Although Dr. Kegel contemporized and popularized this practice, it is by no means new. The Taoists of ancient China developed a number of different sexual practices to strengthen and tone these same muscles for health, longevity, sexual gratification, and spiritual development. Directly akin to the Kegel exercise is the Taoist practice of the Deer Exercise. The Yogis of India also had a similar practice in Hatha Yoga known as Aswini Mudra (the horse gesture) which is taught and practised to this day.
Benefits for women
Factors such as pregnancy, childbirth and being overweight often result in the weakening of the pelvic muscles. Kegel exercises are useful in regaining pelvic floor muscle strength in such cases. Regular Kegel exercise can also increase sexual pleasure for woman and their partners. After childbirth, practicing pelvic floor contractions during vaginal sex will allow the woman immediate feedback from her partner, who can tell her whether they can feel her muscles tightening. In this manner, a newly postpartum woman can retrain her pelvic floor muscles to their pre-pregnancy strength and tone.
Benefits for men
Though most commonly used by women, men can also use Kegel exercises. They are used to strengthen the pubococcygeal muscle, which may allow them to achieve orgasm without ejaculation and perhaps reach multiple climaxes during sexual activity. In men this exercise lifts up the testicles, also strengthening the cremaster muscle as well as the anal sphincter, as the anus is the area contracted when a Kegel is done. In fact, men should solely contract their anal sphincter to perform a kegel, and not the urinary sphincter. This is because the pubococcygeus muscle begins around the anus and runs till the urinary sphincter.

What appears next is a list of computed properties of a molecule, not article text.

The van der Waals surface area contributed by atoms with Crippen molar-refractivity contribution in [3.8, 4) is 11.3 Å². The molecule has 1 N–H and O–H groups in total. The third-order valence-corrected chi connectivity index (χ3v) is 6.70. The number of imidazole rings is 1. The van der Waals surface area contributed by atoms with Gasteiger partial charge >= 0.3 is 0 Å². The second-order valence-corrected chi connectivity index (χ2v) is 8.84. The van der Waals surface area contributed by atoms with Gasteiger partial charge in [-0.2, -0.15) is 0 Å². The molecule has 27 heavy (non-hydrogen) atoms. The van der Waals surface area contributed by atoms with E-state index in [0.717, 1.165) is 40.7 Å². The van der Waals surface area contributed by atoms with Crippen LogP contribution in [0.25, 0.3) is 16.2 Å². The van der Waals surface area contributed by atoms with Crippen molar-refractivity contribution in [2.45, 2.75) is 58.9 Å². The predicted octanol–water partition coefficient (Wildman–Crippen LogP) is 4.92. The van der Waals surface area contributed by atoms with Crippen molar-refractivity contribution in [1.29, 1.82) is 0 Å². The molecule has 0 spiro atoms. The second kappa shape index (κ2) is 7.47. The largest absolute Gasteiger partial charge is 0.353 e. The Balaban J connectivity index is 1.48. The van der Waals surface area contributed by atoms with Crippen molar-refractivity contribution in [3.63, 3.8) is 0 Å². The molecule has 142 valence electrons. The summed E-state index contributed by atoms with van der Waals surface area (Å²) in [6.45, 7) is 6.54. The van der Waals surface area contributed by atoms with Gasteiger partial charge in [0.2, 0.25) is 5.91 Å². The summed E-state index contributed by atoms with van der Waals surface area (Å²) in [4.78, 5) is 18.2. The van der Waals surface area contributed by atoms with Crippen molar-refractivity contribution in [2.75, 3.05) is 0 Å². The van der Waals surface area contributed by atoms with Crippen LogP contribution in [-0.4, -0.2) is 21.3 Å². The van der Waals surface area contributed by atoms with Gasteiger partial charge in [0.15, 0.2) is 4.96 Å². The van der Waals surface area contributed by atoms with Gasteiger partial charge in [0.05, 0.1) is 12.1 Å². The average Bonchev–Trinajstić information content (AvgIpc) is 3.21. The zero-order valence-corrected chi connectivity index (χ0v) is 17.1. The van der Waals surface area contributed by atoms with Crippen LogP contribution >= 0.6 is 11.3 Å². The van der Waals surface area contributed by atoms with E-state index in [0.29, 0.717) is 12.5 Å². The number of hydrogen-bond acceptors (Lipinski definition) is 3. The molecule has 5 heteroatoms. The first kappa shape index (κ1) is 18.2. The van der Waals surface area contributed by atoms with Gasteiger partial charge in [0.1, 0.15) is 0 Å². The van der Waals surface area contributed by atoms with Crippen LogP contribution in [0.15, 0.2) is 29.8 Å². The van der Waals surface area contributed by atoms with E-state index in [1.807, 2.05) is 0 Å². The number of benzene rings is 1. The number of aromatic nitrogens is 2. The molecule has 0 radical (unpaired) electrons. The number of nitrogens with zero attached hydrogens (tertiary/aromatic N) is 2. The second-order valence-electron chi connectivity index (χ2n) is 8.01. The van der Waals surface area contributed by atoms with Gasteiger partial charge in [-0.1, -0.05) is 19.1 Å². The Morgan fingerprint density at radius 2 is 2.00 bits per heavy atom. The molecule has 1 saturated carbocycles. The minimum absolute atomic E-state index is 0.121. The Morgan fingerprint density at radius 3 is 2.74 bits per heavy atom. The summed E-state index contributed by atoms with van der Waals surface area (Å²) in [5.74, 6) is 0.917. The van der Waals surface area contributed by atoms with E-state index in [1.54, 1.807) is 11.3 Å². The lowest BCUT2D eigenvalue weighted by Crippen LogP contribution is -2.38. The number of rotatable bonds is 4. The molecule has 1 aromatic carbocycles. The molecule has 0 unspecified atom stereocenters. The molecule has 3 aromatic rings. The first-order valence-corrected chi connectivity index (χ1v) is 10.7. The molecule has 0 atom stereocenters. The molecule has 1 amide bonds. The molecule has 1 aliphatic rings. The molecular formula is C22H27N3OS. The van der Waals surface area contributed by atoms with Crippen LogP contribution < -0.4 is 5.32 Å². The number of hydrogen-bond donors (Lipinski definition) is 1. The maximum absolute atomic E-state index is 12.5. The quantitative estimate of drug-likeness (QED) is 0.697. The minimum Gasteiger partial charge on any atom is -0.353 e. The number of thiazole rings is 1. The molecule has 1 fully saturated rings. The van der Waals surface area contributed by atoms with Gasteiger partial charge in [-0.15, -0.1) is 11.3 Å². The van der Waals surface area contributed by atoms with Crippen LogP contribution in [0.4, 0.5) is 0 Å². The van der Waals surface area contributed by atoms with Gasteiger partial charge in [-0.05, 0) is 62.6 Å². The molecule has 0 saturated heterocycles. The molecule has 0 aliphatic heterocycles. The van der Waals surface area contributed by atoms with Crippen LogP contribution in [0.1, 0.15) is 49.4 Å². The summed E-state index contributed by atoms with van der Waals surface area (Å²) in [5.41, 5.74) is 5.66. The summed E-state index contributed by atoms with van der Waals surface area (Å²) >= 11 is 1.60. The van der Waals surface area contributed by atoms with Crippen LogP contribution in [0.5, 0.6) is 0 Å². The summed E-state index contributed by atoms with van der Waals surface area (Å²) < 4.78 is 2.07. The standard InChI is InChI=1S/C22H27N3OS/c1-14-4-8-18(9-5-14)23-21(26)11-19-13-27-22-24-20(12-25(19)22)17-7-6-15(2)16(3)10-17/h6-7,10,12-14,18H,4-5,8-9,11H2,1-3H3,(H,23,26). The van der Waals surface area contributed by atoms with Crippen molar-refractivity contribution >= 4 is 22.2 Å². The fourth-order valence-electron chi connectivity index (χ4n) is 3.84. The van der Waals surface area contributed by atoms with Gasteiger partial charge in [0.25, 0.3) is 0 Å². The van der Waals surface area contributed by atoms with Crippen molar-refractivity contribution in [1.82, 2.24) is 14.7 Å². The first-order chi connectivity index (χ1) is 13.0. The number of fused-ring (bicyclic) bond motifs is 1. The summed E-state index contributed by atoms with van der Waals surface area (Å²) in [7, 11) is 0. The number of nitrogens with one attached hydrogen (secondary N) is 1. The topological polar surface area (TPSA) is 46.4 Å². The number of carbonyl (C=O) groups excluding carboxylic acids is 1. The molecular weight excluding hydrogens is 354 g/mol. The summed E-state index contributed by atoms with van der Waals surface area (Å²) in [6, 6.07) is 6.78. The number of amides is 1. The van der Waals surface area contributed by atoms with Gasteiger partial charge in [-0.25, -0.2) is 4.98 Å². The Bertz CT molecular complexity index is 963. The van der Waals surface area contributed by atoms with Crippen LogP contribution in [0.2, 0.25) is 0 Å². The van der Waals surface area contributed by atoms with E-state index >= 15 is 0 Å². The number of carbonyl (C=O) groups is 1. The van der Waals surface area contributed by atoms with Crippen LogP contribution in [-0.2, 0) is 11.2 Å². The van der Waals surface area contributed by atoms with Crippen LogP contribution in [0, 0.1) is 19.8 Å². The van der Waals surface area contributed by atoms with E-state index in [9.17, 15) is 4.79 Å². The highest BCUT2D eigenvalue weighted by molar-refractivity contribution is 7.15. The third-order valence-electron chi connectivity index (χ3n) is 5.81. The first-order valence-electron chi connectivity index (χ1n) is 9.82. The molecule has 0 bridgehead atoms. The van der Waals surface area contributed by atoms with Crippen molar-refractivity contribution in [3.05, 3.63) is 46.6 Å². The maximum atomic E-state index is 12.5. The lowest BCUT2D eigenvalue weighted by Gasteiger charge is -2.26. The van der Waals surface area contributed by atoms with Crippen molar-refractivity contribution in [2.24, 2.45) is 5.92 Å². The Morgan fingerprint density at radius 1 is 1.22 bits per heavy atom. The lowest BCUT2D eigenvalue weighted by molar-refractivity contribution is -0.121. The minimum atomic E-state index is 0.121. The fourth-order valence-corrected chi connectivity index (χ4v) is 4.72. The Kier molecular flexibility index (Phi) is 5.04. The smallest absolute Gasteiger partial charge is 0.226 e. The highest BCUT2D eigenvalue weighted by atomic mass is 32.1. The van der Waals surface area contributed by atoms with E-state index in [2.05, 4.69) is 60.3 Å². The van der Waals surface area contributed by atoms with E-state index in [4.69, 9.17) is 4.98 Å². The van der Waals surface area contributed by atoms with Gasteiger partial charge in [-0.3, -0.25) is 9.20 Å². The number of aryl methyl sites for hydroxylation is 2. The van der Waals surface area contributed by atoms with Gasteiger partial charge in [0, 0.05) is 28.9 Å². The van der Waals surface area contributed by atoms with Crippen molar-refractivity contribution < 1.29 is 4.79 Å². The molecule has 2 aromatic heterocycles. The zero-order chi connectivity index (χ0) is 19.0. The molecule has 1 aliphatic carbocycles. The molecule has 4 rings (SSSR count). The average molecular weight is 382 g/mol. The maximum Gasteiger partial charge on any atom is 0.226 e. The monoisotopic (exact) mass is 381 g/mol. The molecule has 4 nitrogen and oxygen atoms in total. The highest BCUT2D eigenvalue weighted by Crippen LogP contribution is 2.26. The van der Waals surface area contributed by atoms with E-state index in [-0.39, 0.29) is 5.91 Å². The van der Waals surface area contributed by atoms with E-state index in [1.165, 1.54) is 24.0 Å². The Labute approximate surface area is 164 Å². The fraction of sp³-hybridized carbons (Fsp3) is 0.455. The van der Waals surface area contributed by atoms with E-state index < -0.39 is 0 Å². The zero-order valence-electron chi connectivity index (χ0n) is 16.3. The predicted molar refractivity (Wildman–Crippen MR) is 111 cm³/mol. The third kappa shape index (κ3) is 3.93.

Men should be patient when they begin kegel exercises as it may take 4 to 6 weeks to see a substantial difference. Women are able to add resistance to the exercise through isometrically gripping a hard object (such as a Kegel exerciser), or by compressing an object such as foam, but there are no known techniques that would add resistance to male Kegel exercises.
Some believe[attribution needed] draping a towel over the shaft and lifting it does this, but any force possibly applied to the muscle in this way would be limited to the biological heritability of the penis’ shaft to stay erect and resist bending, in a combination of blood flow (‘hardness’), genetic construction, and tissue integrity. No serious scientific studies have been done into the ‘bodybuilding’ and strength-building of the member through this method, although a niche market definitely exists in the realm of penis enlargement, and various urban legends abound for (with groups dedicated to the propagation of) methods of strengthening and enlarging the penis through various methods of exercise and resistance.
The pubococcygeal muscles are those used to stop the flow of urine during urination, and they may be easily identified in this way. However, after the muscle has been identified, practicing Kegel exercises during urination is not recommended, as this could lead to a urinary tract infection.